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From: Greg KH <>
To: Harald Welte <>
Subject: Re: CREAD ignored by almost all USB serial drivers
Date: Tue, 8 Oct 2019 17:34:38 +0200
Message-ID: <> (raw)
In-Reply-To: <20191007131852.GN3821@nataraja>

On Mon, Oct 07, 2019 at 03:18:52PM +0200, Harald Welte wrote:
> Hi Greg,
> On Mon, Oct 07, 2019 at 01:06:33PM +0200, Greg KH wrote:
> > On Sat, Sep 28, 2019 at 10:49:55PM +0200, Harald Welte wrote:
> > > It seems that a lot of Linux kernel USB serial device drivers are
> > > ignoring the CREAD setting of termios.c_cflag.
> >
> > You just discovered something that has been broken since the first
> > usb-serial driver was written, all those years ago :)
> Amazing and frightening at the same time.  I would have expected
> somebody had built something like a hardware test fixture to test those
> drivers during all those decades.  Something like a "well-known" serial
> device as the tester, attaching to all the handshake etc. lines of the
> "device under test" and then running through many of the possible
> settings from HW to SW flow control, baud rate, parity, number of stop
> bits, break characters, etc.

I had a tester that was just a loopback device.  Amazing what just a
simple device like that found over time, these things barely work :)

Anyway, yes, a "real" test setup like this would be great to have, I
don't know of one around anywhere, and if you use it, I am sure you will
find lots of issues.  Turns out almost all usb-serial devices are used
for "basic" rx/tx stuff, all of the "fancy" serial things just are not
all that common anymore given that serial is not the primary way data is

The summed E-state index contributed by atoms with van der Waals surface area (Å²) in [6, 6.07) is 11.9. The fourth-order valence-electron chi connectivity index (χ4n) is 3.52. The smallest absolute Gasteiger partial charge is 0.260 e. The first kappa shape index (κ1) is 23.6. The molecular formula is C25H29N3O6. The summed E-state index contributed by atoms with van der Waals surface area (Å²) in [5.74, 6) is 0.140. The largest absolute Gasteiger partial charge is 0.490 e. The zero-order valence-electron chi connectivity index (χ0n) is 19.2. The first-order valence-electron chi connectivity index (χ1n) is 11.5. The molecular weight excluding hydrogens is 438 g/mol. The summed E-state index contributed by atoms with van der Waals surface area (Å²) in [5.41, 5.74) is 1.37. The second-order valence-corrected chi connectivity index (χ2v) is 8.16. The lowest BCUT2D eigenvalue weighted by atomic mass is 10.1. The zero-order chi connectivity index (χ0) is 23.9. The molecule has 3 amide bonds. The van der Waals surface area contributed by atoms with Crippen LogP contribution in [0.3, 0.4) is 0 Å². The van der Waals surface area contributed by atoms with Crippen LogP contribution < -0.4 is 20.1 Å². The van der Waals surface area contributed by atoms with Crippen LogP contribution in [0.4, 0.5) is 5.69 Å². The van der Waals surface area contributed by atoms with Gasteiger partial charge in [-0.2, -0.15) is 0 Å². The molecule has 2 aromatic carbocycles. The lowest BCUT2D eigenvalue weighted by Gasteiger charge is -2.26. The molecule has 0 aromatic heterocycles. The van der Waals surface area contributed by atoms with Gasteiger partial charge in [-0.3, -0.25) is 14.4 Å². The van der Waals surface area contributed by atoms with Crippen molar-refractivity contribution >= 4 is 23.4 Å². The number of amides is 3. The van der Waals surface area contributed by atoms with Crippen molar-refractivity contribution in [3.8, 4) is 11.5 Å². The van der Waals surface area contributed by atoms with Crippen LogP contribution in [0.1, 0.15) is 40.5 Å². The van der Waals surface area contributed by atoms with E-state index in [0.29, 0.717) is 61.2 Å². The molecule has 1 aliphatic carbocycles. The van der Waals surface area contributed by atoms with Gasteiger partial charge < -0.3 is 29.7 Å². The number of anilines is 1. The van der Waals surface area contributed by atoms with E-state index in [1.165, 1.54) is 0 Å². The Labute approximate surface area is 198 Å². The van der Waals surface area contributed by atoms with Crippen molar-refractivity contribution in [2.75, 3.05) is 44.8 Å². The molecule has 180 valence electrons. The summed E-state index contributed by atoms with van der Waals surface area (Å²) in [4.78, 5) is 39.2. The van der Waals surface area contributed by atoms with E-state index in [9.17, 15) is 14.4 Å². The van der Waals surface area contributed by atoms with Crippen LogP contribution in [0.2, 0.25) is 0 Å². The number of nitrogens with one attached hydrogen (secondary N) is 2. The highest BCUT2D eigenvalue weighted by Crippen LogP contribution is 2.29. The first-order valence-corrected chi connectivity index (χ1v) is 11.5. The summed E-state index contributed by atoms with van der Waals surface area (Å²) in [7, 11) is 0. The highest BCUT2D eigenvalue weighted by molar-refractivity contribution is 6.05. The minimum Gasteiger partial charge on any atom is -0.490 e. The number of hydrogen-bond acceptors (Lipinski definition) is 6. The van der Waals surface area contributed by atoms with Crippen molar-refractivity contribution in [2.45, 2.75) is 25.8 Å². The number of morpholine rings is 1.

transferred anymore.

> I have no shortage of projects to work on, but if somebody else was
> interested to host a physical setup with many different [USB] serial
> ports and some CI around, I might be tempted to build the actual tester
> hardware and some test suite software for it.

Would be nice to see :)

> > I did add support for this to the digi driver, as you saw, as the
> > hardware had support for it.  For everything else, they are all just
> > dumb uarts and do not expose that information to the host computer and I
> > think everyone just forgot about this option.
> I am aware that many USB serial adapters are rather "dumb", hence my suggestion
> to add a related option to the core usb-serial, or even to the core tty/serial
> layer: If the driver doesn't process CREAD, simply discard the received bytes
> at this common/shared layer.

Yes, that could be done in the usb-serial core probably.

> > Given that you are the first to report it that I can think of, I don't
> > think very many people use half-duplex protocols with a shared Rx/Tx
> > (which is crazy anyway...)
> Every smart card interface [1] on this planet, including every SIM card in every
> mobile phone uses such a setup: asynchronous half-duplex communication with
> shared Rx/Tx.  Sure, not many people attach something like that to a USB-Serial
> adapter (as oppose to a USB-CCID reader), but I just wanted to clarify
> it's not as obscure as one may think.  You can actually buy
> ultra-low-cost SIM card readers built that way.
> Also, I would assume that RS-485 is still used in lots of technology,
> including e.g. DMX and industrial control systems.  Unless you go for a
> rather obscure 4-wire RS-485, then you have the same half-duplex
> operation on shared medium.  Please note that USB-RS485 adapters exist,
> using a variety of USB-serial chipsets.

485 just got added to some tty drivers recently, so yes, it is used, but
not all that common it seems.  Or maybe it is and everyone "knows" to
buy the one good device that supports it.


greg k-h

      reply index

Thread overview: 4+ messages / expand[flat|nested]  mbox.gz  Atom feed  top
2019-09-28 20:49 Harald Welte
2019-10-07 11:06 ` Greg KH
2019-10-07 13:18   ` Harald Welte
2019-10-08 15:34     ` Greg KH [this message]

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